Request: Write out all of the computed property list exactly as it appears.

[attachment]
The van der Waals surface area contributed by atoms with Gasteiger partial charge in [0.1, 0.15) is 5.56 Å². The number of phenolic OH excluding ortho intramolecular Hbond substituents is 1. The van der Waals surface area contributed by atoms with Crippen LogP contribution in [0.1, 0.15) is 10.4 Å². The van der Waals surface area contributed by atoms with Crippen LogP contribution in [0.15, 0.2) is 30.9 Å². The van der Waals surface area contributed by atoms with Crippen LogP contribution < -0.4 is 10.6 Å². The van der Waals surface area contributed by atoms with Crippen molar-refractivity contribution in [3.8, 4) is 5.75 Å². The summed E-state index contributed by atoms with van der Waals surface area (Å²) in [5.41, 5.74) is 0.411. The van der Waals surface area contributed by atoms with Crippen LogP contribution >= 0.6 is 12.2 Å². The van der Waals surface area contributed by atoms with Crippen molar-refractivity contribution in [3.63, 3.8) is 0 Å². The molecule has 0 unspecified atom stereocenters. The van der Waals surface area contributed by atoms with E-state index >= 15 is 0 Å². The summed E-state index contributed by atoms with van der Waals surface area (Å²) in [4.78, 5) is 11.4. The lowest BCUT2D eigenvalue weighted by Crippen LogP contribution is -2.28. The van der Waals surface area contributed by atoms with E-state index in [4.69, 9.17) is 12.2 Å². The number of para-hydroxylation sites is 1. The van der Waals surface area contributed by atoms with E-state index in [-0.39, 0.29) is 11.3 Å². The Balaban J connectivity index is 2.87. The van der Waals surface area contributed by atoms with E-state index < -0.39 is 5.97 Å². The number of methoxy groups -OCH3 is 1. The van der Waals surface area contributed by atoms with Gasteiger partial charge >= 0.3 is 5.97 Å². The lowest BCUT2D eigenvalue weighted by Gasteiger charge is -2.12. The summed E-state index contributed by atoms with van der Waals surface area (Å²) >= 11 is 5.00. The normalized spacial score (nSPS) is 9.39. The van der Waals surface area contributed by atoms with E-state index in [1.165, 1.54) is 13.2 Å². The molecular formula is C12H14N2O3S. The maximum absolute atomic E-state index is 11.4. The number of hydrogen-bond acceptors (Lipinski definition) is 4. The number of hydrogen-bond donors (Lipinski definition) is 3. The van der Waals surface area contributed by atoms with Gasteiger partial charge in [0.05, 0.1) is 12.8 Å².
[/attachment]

The van der Waals surface area contributed by atoms with Gasteiger partial charge in [0.1, 0.15) is 5.56 Å². The number of phenolic OH excluding ortho intramolecular Hbond substituents is 1. The van der Waals surface area contributed by atoms with Crippen LogP contribution in [0.1, 0.15) is 10.4 Å². The van der Waals surface area contributed by atoms with Crippen LogP contribution in [0.15, 0.2) is 30.9 Å². The van der Waals surface area contributed by atoms with Crippen LogP contribution < -0.4 is 10.6 Å². The van der Waals surface area contributed by atoms with Crippen molar-refractivity contribution in [3.8, 4) is 5.75 Å². The summed E-state index contributed by atoms with van der Waals surface area (Å²) in [5.41, 5.74) is 0.411. The van der Waals surface area contributed by atoms with Crippen LogP contribution >= 0.6 is 12.2 Å². The van der Waals surface area contributed by atoms with Crippen molar-refractivity contribution in [3.63, 3.8) is 0 Å². The molecule has 0 unspecified atom stereocenters. The van der Waals surface area contributed by atoms with E-state index >= 15 is 0 Å². The summed E-state index contributed by atoms with van der Waals surface area (Å²) in [4.78, 5) is 11.4. The lowest BCUT2D eigenvalue weighted by Crippen LogP contribution is -2.28. The van der Waals surface area contributed by atoms with E-state index in [4.69, 9.17) is 12.2 Å². The number of para-hydroxylation sites is 1. The van der Waals surface area contributed by atoms with E-state index in [-0.39, 0.29) is 11.3 Å². The Balaban J connectivity index is 2.87. The van der Waals surface area contributed by atoms with E-state index < -0.39 is 5.97 Å². The number of methoxy groups -OCH3 is 1. The van der Waals surface area contributed by atoms with Gasteiger partial charge >= 0.3 is 5.97 Å². The lowest BCUT2D eigenvalue weighted by Gasteiger charge is -2.12. The summed E-state index contributed by atoms with van der Waals surface area (Å²) >= 11 is 5.00. The normalized spacial score (nSPS) is 9.39. The van der Waals surface area contributed by atoms with E-state index in [1.165, 1.54) is 13.2 Å². The molecular formula is C12H14N2O3S. The maximum absolute atomic E-state index is 11.4. The number of hydrogen-bond acceptors (Lipinski definition) is 4. The number of hydrogen-bond donors (Lipinski definition) is 3. The van der Waals surface area contributed by atoms with Gasteiger partial charge in [0.05, 0.1) is 12.8 Å².